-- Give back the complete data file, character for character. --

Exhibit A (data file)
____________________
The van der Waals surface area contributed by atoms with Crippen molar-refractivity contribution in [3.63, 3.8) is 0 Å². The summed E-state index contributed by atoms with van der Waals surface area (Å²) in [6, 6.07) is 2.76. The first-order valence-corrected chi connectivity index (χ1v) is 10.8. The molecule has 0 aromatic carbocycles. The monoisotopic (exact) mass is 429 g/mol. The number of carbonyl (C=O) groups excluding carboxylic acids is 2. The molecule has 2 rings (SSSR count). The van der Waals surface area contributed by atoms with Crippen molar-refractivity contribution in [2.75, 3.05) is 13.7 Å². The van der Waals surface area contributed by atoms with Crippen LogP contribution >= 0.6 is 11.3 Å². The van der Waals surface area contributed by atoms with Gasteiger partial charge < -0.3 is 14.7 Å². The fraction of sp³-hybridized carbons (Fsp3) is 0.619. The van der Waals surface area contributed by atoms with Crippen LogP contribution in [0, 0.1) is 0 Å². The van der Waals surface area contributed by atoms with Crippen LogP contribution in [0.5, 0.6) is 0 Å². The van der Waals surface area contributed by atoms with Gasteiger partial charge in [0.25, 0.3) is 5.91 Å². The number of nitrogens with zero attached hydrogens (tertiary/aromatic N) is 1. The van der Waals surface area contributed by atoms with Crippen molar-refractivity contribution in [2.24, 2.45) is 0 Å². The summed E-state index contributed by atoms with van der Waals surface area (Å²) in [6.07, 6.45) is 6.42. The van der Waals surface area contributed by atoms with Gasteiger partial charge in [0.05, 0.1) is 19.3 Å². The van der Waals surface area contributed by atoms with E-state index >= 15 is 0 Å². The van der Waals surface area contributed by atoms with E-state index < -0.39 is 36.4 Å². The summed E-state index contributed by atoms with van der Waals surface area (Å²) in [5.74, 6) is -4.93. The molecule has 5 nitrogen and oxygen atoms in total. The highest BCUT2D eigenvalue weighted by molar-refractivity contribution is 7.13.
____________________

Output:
The van der Waals surface area contributed by atoms with Crippen molar-refractivity contribution in [3.63, 3.8) is 0 Å². The summed E-state index contributed by atoms with van der Waals surface area (Å²) in [6, 6.07) is 2.76. The first-order valence-corrected chi connectivity index (χ1v) is 10.8. The molecule has 0 aromatic carbocycles. The monoisotopic (exact) mass is 429 g/mol. The number of carbonyl (C=O) groups excluding carboxylic acids is 2. The molecule has 2 rings (SSSR count). The van der Waals surface area contributed by atoms with Crippen molar-refractivity contribution in [2.75, 3.05) is 13.7 Å². The van der Waals surface area contributed by atoms with Crippen LogP contribution >= 0.6 is 11.3 Å². The van der Waals surface area contributed by atoms with Gasteiger partial charge < -0.3 is 14.7 Å². The fraction of sp³-hybridized carbons (Fsp3) is 0.619. The van der Waals surface area contributed by atoms with Crippen LogP contribution in [0, 0.1) is 0 Å². The van der Waals surface area contributed by atoms with Crippen LogP contribution in [0.5, 0.6) is 0 Å². The van der Waals surface area contributed by atoms with Gasteiger partial charge in [0.25, 0.3) is 5.91 Å². The number of nitrogens with zero attached hydrogens (tertiary/aromatic N) is 1. The van der Waals surface area contributed by atoms with Crippen molar-refractivity contribution in [2.24, 2.45) is 0 Å². The summed E-state index contributed by atoms with van der Waals surface area (Å²) in [6.07, 6.45) is 6.42. The van der Waals surface area contributed by atoms with Gasteiger partial charge in [0.05, 0.1) is 19.3 Å². The van der Waals surface area contributed by atoms with E-state index >= 15 is 0 Å². The van der Waals surface area contributed by atoms with E-state index < -0.39 is 36.4 Å². The summed E-state index contributed by atoms with van der Waals surface area (Å²) in [5.74, 6) is -4.93. The molecule has 5 nitrogen and oxygen atoms in total. The highest BCUT2D eigenvalue weighted by molar-refractivity contribution is 7.13.